“I sure like those pretty faces though, uh son?” the father adds shoving his son’s shoulder to break the silence. “You and Arielle getting together is a good look for the family and our business. So, no expenses will be spared on my son’s wedding! We are going to make a statement.”

“You only get married once, right?” said Jean-Maxime.

“Right…” his father added dismissively. “But don’t let that pretty face distract you from who they really are and what they are really after. Women will flock to you in direct proportion to your wallet, pledge their allegiances to you, even though you are a Black Man. Money is colorless like that. So, always remember you are a Fortuné, first and foremost. They need you and not the other way around.”

Arielle and Jean-Maxime did everything by the Book and “social standards,” spending lavishly for their luxurious nuptials. They wrote to Bishop Magloire for permission to hold their wedding and attend Pre-Cana courses at Eglise Saint-Pierre, the towering fading yellow 1800 structure whose spire shadow peak overlooked Pétion-Ville’s large public square like praying hands. They hired the premiere wedding planner du jour, Mme Balladère to help them manage the expectations of their 500+ wedding guest list. Arielle had her off-white, hand embroidered designer gown with its seventeen layers of lace she purchased months prior in a bridal salon in Miami’s famed Miracle Mile. Her something blue Carrie Bradshaw satin heels. Her something borrowed starch white heirloom grandmother pearl earrings from her mother. Her something new gold Cartier “Love” bracelet from her husband to be. And her sixpence in her shoes 1989 tarnished five Haitian Gourdes copper coin from the year she was born from her father.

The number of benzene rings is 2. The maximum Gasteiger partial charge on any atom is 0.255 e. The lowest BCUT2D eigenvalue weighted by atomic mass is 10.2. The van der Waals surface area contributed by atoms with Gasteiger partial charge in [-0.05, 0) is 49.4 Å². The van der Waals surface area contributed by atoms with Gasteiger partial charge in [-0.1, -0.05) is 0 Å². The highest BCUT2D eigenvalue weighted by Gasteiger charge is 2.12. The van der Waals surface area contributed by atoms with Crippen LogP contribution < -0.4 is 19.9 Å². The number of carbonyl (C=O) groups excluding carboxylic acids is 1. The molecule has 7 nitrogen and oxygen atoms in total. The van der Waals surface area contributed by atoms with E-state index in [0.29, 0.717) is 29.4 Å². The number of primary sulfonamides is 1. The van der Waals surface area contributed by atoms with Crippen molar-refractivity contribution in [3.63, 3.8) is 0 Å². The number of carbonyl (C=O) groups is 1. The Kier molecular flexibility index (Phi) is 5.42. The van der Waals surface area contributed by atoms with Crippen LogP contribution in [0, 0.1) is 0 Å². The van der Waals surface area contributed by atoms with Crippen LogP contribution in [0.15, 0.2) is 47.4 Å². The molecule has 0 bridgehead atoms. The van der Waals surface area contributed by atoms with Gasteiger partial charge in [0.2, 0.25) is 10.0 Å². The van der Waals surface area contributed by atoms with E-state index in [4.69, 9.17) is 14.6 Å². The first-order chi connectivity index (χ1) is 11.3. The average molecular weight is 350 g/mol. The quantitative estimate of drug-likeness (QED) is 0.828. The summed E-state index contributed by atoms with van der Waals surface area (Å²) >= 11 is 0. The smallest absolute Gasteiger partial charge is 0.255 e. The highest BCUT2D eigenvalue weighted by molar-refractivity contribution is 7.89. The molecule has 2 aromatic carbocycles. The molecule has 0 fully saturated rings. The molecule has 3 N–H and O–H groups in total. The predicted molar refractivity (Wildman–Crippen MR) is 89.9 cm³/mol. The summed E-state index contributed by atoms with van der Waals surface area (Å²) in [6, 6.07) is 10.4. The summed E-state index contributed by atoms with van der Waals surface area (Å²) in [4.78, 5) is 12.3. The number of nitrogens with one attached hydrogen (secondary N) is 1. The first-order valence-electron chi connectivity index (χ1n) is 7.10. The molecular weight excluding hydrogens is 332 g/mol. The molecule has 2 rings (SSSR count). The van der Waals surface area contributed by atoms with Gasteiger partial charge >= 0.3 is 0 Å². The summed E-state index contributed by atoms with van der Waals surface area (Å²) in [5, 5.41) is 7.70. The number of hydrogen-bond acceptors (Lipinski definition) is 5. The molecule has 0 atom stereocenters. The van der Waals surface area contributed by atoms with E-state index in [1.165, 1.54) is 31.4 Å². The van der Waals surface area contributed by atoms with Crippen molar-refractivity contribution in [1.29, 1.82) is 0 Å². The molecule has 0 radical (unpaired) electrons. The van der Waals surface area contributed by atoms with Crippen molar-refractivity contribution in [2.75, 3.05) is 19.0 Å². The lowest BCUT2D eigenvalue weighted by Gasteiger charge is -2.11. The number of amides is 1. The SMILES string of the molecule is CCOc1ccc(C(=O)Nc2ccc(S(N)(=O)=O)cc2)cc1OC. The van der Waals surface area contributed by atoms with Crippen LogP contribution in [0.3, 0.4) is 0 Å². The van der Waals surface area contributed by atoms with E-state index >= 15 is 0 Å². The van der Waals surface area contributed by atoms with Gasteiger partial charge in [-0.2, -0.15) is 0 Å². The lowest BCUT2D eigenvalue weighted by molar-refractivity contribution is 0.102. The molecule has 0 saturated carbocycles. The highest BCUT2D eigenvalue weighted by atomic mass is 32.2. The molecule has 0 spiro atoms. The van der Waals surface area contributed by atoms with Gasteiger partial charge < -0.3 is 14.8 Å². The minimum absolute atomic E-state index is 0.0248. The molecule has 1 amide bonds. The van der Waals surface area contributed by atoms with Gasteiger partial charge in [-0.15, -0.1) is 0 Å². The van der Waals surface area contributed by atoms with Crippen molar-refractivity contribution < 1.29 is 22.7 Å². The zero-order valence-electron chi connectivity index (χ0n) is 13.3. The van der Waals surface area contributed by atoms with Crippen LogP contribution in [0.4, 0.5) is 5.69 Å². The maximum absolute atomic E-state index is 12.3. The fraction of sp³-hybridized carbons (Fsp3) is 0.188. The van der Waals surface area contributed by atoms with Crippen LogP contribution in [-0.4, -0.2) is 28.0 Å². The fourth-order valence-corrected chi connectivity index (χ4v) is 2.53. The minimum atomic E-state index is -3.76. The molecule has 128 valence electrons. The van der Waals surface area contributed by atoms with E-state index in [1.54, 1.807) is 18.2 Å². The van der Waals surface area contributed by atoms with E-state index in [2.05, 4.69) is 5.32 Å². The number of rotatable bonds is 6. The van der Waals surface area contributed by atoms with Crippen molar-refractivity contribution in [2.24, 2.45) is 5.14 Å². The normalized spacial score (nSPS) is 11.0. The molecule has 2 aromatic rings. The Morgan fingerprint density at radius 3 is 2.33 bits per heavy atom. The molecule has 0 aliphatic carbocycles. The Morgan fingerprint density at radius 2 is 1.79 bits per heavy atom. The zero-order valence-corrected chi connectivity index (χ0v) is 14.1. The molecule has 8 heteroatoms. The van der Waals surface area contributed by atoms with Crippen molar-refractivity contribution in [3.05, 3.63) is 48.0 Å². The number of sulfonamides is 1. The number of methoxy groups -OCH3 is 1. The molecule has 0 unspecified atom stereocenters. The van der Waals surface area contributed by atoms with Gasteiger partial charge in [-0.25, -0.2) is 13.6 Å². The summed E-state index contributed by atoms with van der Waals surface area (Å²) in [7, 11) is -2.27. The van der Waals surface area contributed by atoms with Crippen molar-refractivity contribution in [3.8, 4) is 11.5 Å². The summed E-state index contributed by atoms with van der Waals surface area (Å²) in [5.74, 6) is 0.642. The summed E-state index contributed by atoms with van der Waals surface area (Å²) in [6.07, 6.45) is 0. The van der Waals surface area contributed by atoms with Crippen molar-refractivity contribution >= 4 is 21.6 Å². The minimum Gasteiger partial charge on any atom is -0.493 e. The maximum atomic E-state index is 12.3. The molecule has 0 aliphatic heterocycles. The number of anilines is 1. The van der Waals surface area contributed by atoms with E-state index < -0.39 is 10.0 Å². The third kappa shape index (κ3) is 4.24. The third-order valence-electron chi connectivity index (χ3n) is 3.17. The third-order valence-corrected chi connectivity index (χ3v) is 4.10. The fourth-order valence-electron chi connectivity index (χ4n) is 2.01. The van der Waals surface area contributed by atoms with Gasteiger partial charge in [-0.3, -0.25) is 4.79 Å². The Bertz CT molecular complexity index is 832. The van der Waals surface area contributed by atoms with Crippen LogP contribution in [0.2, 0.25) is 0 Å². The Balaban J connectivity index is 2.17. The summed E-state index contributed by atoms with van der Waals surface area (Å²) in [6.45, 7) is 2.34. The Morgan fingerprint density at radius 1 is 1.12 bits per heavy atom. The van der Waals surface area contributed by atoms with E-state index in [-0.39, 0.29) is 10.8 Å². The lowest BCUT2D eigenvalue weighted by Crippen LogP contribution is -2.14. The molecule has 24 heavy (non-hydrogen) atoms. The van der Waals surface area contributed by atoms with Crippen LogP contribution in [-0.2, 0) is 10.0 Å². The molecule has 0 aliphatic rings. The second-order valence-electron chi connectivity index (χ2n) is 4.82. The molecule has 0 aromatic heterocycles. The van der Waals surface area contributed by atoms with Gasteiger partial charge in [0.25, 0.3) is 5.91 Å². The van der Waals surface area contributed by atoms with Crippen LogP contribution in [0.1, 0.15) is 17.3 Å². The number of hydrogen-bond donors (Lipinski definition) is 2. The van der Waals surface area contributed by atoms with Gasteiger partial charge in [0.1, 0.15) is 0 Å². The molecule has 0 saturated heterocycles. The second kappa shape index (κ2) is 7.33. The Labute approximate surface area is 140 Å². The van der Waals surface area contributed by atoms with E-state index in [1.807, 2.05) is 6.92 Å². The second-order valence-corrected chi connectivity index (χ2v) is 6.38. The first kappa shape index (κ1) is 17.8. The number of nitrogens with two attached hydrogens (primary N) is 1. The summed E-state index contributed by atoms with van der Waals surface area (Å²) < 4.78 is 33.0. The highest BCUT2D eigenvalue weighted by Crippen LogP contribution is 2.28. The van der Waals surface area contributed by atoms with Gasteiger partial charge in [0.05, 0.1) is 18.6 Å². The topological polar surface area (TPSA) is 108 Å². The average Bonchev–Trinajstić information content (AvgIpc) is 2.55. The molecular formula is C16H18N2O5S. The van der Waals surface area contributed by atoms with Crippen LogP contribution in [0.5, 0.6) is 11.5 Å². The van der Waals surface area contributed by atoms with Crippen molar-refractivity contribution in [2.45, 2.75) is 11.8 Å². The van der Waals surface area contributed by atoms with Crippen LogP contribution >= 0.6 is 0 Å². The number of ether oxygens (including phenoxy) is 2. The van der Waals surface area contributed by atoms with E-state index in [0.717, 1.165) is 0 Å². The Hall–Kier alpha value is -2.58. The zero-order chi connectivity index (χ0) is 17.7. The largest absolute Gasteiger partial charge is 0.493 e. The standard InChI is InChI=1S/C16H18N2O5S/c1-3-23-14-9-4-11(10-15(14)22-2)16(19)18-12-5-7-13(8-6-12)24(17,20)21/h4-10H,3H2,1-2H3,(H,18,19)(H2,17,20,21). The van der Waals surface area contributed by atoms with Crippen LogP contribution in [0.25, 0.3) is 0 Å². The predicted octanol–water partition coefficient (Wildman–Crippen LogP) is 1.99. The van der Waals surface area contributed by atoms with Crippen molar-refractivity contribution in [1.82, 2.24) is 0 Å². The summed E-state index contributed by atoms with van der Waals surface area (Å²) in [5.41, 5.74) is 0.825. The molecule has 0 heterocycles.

On May 29th, 2017, they had a full Mass and communion, that lasted more than hour. Their Catholic wedding ceremony included a lavender and navy-blue sea of twenty bridesmaids and groomsmen. Hymns and psalms readings from the Old and New Testament. A liturgy of the Word read by Jean-Maxime’s mother, more specifically Corinthians 13:4: